WA government pass biodiversity conservation act despite vocal opponents

Environment minister Albert Jacobs.

Environment minister Albert Jacobs.

The Biodiversity Conservation Act 2015 has been passed in Western Australia despite concerns from a number of prominent environmental groups. 

The act dramatically increased the maximum fines imposed on people attempting to smuggle native fauna or animals out of Western Australia from $4,000 to $500,000.

It also provides new special protections for whales, dugongs and dolphins and enables the listing of critical habitat areas of land and water to protect the survival of threatened species or communities. 

But a number of environmental groups criticised the act before it passed parliament as it included a ‘God clause’ which would allow the state government to approve activities that would lead to wildlife extinction. 

Among them were Conservation Council of Western Australia director Piers Verstegen who said aspects of the legislation could make the situation worse for unique wildlife.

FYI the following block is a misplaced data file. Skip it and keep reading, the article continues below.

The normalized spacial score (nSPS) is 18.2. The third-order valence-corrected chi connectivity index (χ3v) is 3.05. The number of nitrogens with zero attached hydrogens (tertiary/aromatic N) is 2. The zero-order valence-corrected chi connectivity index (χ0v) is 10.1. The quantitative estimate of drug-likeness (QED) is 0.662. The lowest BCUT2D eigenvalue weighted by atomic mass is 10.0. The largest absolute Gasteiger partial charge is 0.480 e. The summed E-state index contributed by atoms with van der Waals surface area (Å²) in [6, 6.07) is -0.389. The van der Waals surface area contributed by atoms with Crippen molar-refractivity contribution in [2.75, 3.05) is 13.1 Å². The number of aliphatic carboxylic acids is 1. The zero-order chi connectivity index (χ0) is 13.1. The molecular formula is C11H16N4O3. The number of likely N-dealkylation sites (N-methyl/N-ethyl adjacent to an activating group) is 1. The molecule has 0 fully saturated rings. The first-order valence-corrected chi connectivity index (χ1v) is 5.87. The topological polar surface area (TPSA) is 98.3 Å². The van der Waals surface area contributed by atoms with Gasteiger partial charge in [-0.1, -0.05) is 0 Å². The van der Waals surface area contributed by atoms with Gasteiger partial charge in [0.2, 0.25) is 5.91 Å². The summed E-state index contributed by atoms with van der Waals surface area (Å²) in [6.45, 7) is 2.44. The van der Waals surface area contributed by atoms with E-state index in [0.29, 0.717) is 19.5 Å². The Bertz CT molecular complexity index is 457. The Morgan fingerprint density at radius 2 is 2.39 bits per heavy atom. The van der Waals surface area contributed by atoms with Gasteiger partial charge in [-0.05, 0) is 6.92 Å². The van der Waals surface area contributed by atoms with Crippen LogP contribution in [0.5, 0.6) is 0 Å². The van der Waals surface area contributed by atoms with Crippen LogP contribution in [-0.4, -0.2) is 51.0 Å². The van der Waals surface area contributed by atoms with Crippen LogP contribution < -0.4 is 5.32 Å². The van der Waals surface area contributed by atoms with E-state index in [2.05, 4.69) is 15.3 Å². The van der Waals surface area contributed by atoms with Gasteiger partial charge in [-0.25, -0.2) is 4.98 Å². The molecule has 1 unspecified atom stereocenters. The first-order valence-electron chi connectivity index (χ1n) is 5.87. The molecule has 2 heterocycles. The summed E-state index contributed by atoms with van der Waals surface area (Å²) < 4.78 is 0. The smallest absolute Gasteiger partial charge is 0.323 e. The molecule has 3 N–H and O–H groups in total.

A last minute amendment from the Greens aimed to water down the ‘God clause’.

The successful act now requires both houses of parliament to approve any proposal that could be expected to result in the threatened species becoming eligible for listing as an extinct species in the near future. 

South West MLC Adele Farina said the amendments do not go far enough and that the new laws fail to achieve their stated objective of conserving our biodiversity.

“When the Liberals hold government, they have a majority in both houses of parliament and will use their numbers in each house to ratify the minister’s decision, making the amendments worthless,” she said. 

“The Barnett government would, for example, be able to use the ‘God clauses’ to approve the proposed Yeelirrie uranium mine recently rejected by the Environmental Protection Authority which would likely cause the extinction of unique subterranean fauna.

Environment minister Albert Jacobs said the Biodiversity Conservation Act 2015 is superior to the inadequate and outdated Wildlife Conservation Act of 1950. 

“This act is the result of a consultation process that goes back to the early 1990s with considerable public consultation on the content of the proposed updated legislation,” he said. 

“The bill contains the key features sought by most West Australians over this time to improve biodiversity conservation while avoiding the imposition of unnecessary regulation and bureaucracy.” 

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